BELGIAN SCIENTIST SAYS GENE-SPLICED SOY SAFE
August 16, 2001
Reuters
LONDON- Marc De Loose from Belgium's Center for Agricultural Research was cited as saying on Thursday his research into gene-spliced soybeans, the world's most widely grown genetically modified crop, had not cast doubt on their safety, dismissing concerns by green groups.
Loose was further cited as saying he and colleagues had found alien gene
fragments in Missouri-based Monsanto Co.'s Roundup Ready soybeans which had no link with the plant's DNA sequence or the genome of soy, but he said there was no evidence to suggest that the unidentifiable genetic sequence could lead to unknown and unpredictable results, dismissing assertions made by environmental group, Greenpeace, adding, "There is no scientific data to support this idea because we checked this sequence in different generations that were on the market and we didn't see any differences. This means that the sequence is stable and all the data concerning safety are still valid in my opinion. There is also no evidence that the sequence causes any expression, so we did not demonstrate that the sequence is expressed...there is no indication that this (soy) might cause any allergy."

Greenpeace said the discovery of the unknown sequence cast doubt over how much Monsanto knew about its product, calling on the UK government to re-examine the genetically modified soy.

De Loose said his work would help educate debate in Europe over whether to approve the sale and use of such crops, stating, "In my opinion the most important thing out of this research...is that we can give information and monitor data which can be used in a discussion on GMOs submitted for authorization in the future. Government now has the tools to check the quality of future GMOs."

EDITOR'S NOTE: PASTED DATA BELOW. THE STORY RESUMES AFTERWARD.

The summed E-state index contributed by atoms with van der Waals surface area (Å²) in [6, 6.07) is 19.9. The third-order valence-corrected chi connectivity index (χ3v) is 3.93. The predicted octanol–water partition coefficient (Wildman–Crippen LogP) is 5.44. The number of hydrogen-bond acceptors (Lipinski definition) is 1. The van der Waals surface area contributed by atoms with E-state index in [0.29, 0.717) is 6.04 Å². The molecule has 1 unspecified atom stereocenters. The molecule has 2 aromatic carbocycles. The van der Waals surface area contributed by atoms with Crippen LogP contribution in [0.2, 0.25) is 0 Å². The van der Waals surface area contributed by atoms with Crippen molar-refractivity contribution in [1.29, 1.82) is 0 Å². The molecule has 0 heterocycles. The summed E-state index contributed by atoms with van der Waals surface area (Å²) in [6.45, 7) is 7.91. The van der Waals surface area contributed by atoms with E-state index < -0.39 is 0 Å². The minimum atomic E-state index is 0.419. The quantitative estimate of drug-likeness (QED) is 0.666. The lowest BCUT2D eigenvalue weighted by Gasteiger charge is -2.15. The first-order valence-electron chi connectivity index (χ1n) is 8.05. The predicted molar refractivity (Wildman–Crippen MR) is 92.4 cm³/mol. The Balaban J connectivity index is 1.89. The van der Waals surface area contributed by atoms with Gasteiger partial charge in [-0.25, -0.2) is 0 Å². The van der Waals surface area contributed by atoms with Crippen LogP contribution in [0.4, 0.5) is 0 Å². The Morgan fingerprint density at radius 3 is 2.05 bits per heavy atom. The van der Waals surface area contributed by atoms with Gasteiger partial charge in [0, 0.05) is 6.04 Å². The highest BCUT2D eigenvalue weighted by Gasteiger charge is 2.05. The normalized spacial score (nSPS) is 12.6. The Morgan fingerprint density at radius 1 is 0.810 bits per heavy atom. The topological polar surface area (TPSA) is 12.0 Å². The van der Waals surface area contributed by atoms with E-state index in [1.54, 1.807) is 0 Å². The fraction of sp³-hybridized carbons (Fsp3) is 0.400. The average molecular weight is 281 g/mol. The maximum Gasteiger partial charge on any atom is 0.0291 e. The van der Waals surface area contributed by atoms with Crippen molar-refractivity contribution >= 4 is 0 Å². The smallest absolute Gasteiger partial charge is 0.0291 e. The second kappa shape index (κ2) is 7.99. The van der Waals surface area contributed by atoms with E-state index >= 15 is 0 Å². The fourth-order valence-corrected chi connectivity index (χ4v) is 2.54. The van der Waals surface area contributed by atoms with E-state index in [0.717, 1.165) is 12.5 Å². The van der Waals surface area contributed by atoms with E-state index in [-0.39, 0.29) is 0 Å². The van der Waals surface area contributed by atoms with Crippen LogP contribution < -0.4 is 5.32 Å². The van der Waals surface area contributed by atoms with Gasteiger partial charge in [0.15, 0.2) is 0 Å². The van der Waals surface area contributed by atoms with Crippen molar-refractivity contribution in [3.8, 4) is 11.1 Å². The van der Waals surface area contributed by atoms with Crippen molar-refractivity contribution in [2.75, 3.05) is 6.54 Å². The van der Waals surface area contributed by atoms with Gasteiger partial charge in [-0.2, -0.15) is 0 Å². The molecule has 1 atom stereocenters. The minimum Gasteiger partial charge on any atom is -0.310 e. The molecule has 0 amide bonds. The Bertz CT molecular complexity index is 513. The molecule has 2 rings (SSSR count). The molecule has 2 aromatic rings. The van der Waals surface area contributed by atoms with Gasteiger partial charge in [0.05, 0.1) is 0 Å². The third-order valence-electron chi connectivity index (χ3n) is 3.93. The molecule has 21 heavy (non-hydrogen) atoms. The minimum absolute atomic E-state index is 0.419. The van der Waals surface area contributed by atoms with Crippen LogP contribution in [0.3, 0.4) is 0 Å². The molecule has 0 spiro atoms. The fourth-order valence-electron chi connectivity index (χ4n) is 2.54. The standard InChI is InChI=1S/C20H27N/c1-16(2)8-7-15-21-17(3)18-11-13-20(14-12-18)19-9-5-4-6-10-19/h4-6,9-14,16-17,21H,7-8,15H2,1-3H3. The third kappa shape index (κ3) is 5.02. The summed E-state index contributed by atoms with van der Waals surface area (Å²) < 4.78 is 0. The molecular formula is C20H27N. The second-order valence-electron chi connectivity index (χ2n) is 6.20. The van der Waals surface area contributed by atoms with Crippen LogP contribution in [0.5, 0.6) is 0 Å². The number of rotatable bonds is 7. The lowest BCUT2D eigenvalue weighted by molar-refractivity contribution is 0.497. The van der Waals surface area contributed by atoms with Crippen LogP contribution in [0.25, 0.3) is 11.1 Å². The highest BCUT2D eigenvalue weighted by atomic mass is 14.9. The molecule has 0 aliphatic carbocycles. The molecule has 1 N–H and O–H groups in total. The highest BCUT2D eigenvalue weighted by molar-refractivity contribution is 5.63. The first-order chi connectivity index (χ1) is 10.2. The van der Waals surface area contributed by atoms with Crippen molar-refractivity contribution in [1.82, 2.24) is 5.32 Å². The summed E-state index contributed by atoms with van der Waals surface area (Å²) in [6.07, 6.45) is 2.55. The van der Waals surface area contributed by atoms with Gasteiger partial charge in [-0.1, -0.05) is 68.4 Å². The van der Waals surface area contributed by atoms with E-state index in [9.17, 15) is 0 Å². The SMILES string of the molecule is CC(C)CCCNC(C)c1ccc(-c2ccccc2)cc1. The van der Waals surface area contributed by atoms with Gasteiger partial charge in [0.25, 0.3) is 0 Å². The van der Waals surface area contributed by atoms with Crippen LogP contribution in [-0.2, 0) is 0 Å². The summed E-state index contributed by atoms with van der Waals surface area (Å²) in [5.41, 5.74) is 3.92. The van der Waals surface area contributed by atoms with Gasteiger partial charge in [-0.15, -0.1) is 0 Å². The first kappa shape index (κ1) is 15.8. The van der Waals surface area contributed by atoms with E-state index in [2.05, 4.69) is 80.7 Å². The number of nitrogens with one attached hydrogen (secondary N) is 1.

Kimberly Wilson, a Greenpeace genetic engineering campaigner, was quoted as saying in a statement that, "Like Dr. Frankenstein, Monsanto has created a new life form but doesn't know what will happen when it's turned loose in the world."

A spokeswoman for the U.S. Food and Drug Administration, commenting on the Belgian group's research, said the agency was "aware of it and is looking into it."

Monsanto spokesman Bryan Hurley was quoted as saying, "This isn't a (food) safety issue. The information about the soybeans were characterized by Monsanto more than a year ago and we have shared that with regulatory authorities throughout the world."

He said the unidentified gene fragments could be the result of DNA being "rearranged" as a result of the process when the bacterium to make the plants resistant to Roundup Ready soybeans was inserted.

"It's been there since the point of the original transformation 10 years ago and throughout all of the safety tests," he said, adding that new high-precision equipment allowed the company to detect the alien fragments. "We are better able to see the stars than a hundred years ago. It doesn't mean the stars have changed, just your perspective.... It's the same principle," Hurley said.

Hurley said he did not foresee any loss of consumer confidence in foods produced from gene-altered crops.

"As we characterize things better, it doesn't change the fundamental safety questions that are addressed and have for a long time been established," he said.